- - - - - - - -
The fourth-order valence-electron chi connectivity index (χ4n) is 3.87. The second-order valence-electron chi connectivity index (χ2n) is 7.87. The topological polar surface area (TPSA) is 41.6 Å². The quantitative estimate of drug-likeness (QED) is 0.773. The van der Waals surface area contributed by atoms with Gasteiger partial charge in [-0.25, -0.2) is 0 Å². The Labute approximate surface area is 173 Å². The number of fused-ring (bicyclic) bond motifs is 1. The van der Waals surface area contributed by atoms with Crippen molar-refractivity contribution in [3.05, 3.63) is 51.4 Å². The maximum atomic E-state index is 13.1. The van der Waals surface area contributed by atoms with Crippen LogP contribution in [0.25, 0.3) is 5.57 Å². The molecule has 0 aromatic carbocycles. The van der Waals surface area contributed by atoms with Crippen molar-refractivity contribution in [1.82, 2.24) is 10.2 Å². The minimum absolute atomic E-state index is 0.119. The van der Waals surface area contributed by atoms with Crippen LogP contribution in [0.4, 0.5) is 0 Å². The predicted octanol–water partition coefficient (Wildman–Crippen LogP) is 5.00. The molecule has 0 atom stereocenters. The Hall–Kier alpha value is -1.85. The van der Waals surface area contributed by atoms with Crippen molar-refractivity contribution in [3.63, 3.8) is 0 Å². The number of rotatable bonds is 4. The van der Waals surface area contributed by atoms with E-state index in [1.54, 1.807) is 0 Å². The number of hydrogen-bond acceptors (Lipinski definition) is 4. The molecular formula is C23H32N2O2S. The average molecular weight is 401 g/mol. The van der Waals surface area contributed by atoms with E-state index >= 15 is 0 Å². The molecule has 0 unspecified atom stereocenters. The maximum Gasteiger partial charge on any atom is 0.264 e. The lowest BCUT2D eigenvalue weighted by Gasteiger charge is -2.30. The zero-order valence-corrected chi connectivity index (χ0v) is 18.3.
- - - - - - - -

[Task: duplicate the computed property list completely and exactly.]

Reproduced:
The fourth-order valence-electron chi connectivity index (χ4n) is 3.87. The second-order valence-electron chi connectivity index (χ2n) is 7.87. The topological polar surface area (TPSA) is 41.6 Å². The quantitative estimate of drug-likeness (QED) is 0.773. The van der Waals surface area contributed by atoms with Gasteiger partial charge in [-0.25, -0.2) is 0 Å². The Labute approximate surface area is 173 Å². The number of fused-ring (bicyclic) bond motifs is 1. The van der Waals surface area contributed by atoms with Crippen molar-refractivity contribution in [3.05, 3.63) is 51.4 Å². The maximum atomic E-state index is 13.1. The van der Waals surface area contributed by atoms with Crippen LogP contribution in [0.25, 0.3) is 5.57 Å². The molecule has 0 aromatic carbocycles. The van der Waals surface area contributed by atoms with Crippen molar-refractivity contribution in [1.82, 2.24) is 10.2 Å². The minimum absolute atomic E-state index is 0.119. The van der Waals surface area contributed by atoms with Crippen LogP contribution in [0.4, 0.5) is 0 Å². The predicted octanol–water partition coefficient (Wildman–Crippen LogP) is 5.00. The molecule has 0 atom stereocenters. The Hall–Kier alpha value is -1.85. The van der Waals surface area contributed by atoms with Crippen molar-refractivity contribution in [3.63, 3.8) is 0 Å². The number of rotatable bonds is 4. The van der Waals surface area contributed by atoms with E-state index in [1.54, 1.807) is 0 Å². The number of hydrogen-bond acceptors (Lipinski definition) is 4. The molecular formula is C23H32N2O2S. The average molecular weight is 401 g/mol. The van der Waals surface area contributed by atoms with E-state index >= 15 is 0 Å². The molecule has 0 unspecified atom stereocenters. The maximum Gasteiger partial charge on any atom is 0.264 e. The lowest BCUT2D eigenvalue weighted by Gasteiger charge is -2.30. The zero-order valence-corrected chi connectivity index (χ0v) is 18.3.